The internet is a great platform for sharing and communicating. With numerous websites and apps, there are countless ways to connect with both friends and strangers, from social media sites to forums to comments on news stories. But is our free speech protected online? Can the things you post online be a crime?
Is Free Speech Protected Online?
After the shootings in El Paso and Dayton, numerous concerned citizens took it upon themselves to contact law enforcement regarding perceived threats posted online by individuals. It was suggested that 27 possible shootings were stopped by their efforts. However, is it fair to assume that the words, images, or videos posted online by the purported future shooters actually constituted a threat or an intent to commit a crime?
While certain speech is protected regardless of whether it’s posted online or said in person, some speech is not. Not only that, it can actually be prosecuted. Here are some types of online speech that are not protected and that can be prosecuted under Florida law.
Online Crimes: Threats
Threats that a reasonable individual would take seriously are not considered free speech and are not considered protected speech. Florida Statute 836.10 states:
Written threats to kill or do bodily injury; punishment.— Any person who writes or composes and also sends or procures the sending of any letter, inscribed communication, or electronic communication, whether such letter or communication be signed or anonymous, to any person, containing a threat to kill or to do bodily injury to the person to whom such letter or communication is sent, or a threat to kill or do bodily injury to any member of the family of the person to whom such letter or communication is sent commits a felony of the second degree, punishable as provided in s. 775.082, s. 775.083, or s. 775.084.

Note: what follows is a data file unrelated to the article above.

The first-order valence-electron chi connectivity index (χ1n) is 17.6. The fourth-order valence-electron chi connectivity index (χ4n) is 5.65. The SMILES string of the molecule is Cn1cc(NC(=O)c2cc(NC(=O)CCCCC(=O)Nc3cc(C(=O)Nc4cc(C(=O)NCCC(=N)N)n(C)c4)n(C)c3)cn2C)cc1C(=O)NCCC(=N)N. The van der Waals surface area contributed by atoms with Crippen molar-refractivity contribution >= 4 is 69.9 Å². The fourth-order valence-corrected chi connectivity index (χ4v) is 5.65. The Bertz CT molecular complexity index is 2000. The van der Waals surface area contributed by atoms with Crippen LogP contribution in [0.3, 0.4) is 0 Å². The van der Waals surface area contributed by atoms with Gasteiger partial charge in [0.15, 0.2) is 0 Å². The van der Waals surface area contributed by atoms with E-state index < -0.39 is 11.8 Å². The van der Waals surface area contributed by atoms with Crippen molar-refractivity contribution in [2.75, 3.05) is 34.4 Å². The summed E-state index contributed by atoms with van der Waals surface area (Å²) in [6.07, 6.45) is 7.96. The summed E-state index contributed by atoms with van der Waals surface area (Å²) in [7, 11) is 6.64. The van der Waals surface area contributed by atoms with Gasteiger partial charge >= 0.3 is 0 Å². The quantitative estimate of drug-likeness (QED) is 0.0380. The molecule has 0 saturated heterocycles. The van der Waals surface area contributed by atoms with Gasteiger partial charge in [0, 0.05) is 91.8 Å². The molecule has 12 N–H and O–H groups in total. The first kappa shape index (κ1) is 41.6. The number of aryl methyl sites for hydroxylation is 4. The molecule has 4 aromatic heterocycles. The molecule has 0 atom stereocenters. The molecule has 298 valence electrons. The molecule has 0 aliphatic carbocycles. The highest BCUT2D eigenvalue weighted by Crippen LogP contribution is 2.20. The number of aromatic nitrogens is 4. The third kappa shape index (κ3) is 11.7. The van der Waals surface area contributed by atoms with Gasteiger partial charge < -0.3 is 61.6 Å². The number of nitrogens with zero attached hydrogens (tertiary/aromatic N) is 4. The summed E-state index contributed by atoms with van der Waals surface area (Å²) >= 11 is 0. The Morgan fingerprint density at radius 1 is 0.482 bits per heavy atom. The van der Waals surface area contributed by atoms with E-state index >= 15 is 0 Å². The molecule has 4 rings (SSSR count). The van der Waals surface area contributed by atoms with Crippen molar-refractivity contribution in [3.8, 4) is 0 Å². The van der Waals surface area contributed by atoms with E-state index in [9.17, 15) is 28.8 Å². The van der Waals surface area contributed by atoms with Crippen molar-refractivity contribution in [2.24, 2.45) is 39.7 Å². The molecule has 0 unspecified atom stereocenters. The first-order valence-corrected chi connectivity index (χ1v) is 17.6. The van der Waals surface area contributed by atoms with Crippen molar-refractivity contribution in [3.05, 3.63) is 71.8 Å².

Some of the aforementioned potential shooters made specific threats against organizations, meaning that while there is no certainty that they would’ve followed through on their threat, they can still be prosecuted.
Online Crimes: Making a False Report
It is against the law to make a false report, which includes posting a false report online. Individuals who threaten to use a firearm against a subset of people, for example, but don’t have the means to actually do it (the firearms) may be tried under statute 790.163:
It is unlawful for any person to make a false report, with intent to deceive, mislead, or otherwise misinform any person, concerning the placing or planting of any bomb, dynamite, other deadly explosive, or weapon of mass destruction as defined in s. 790.166, or concerning the use of firearms in a violent manner against a person or persons. A person who violates this subsection commits a felony of the second degree, punishable as provided in s. 775.082, s. 775.083, or s.775.084.
Online Crimes: Intellectual Property
Love the latest Avengers movie and want to make sure everyone can watch it? Unless you’re Disney, it would be a crime to post the movie online unless you have the rights to do so.